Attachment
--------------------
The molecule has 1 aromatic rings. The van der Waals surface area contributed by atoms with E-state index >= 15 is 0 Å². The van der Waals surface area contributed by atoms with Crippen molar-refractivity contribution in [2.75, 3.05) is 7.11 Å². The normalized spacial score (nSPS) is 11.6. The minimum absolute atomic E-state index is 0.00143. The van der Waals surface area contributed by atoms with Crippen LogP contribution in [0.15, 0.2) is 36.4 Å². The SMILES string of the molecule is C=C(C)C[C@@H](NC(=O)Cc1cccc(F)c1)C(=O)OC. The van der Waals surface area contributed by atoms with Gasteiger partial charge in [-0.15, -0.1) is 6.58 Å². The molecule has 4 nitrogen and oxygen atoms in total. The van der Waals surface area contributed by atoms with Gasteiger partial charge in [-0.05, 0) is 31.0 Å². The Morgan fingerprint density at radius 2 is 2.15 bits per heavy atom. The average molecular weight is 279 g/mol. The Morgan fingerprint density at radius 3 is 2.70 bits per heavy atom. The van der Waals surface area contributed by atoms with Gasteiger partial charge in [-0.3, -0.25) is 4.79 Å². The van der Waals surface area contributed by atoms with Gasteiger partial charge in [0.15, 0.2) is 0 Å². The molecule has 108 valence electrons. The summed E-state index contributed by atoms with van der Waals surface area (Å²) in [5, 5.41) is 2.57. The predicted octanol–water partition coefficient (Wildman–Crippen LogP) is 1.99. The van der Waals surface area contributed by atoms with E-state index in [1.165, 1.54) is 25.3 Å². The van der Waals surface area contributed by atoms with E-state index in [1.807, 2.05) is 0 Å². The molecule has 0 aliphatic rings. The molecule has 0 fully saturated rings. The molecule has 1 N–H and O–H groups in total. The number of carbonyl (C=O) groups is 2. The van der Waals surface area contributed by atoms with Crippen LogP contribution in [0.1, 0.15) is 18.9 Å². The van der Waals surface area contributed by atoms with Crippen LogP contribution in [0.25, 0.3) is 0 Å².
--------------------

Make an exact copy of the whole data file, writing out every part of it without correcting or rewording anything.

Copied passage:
The molecule has 1 aromatic rings. The van der Waals surface area contributed by atoms with E-state index >= 15 is 0 Å². The van der Waals surface area contributed by atoms with Crippen molar-refractivity contribution in [2.75, 3.05) is 7.11 Å². The normalized spacial score (nSPS) is 11.6. The minimum absolute atomic E-state index is 0.00143. The van der Waals surface area contributed by atoms with Crippen LogP contribution in [0.15, 0.2) is 36.4 Å². The SMILES string of the molecule is C=C(C)C[C@@H](NC(=O)Cc1cccc(F)c1)C(=O)OC. The van der Waals surface area contributed by atoms with Gasteiger partial charge in [-0.15, -0.1) is 6.58 Å². The molecule has 4 nitrogen and oxygen atoms in total. The van der Waals surface area contributed by atoms with Gasteiger partial charge in [-0.05, 0) is 31.0 Å². The Morgan fingerprint density at radius 2 is 2.15 bits per heavy atom. The average molecular weight is 279 g/mol. The Morgan fingerprint density at radius 3 is 2.70 bits per heavy atom. The van der Waals surface area contributed by atoms with Gasteiger partial charge in [-0.3, -0.25) is 4.79 Å². The van der Waals surface area contributed by atoms with Gasteiger partial charge in [0.15, 0.2) is 0 Å². The molecule has 108 valence electrons. The summed E-state index contributed by atoms with van der Waals surface area (Å²) in [5, 5.41) is 2.57. The predicted octanol–water partition coefficient (Wildman–Crippen LogP) is 1.99. The van der Waals surface area contributed by atoms with E-state index in [1.165, 1.54) is 25.3 Å². The van der Waals surface area contributed by atoms with E-state index in [1.807, 2.05) is 0 Å². The molecule has 0 aliphatic rings. The molecule has 0 fully saturated rings. The molecule has 1 N–H and O–H groups in total. The number of carbonyl (C=O) groups is 2. The van der Waals surface area contributed by atoms with Crippen LogP contribution in [0.1, 0.15) is 18.9 Å². The van der Waals surface area contributed by atoms with Crippen LogP contribution in [0.25, 0.3) is 0 Å².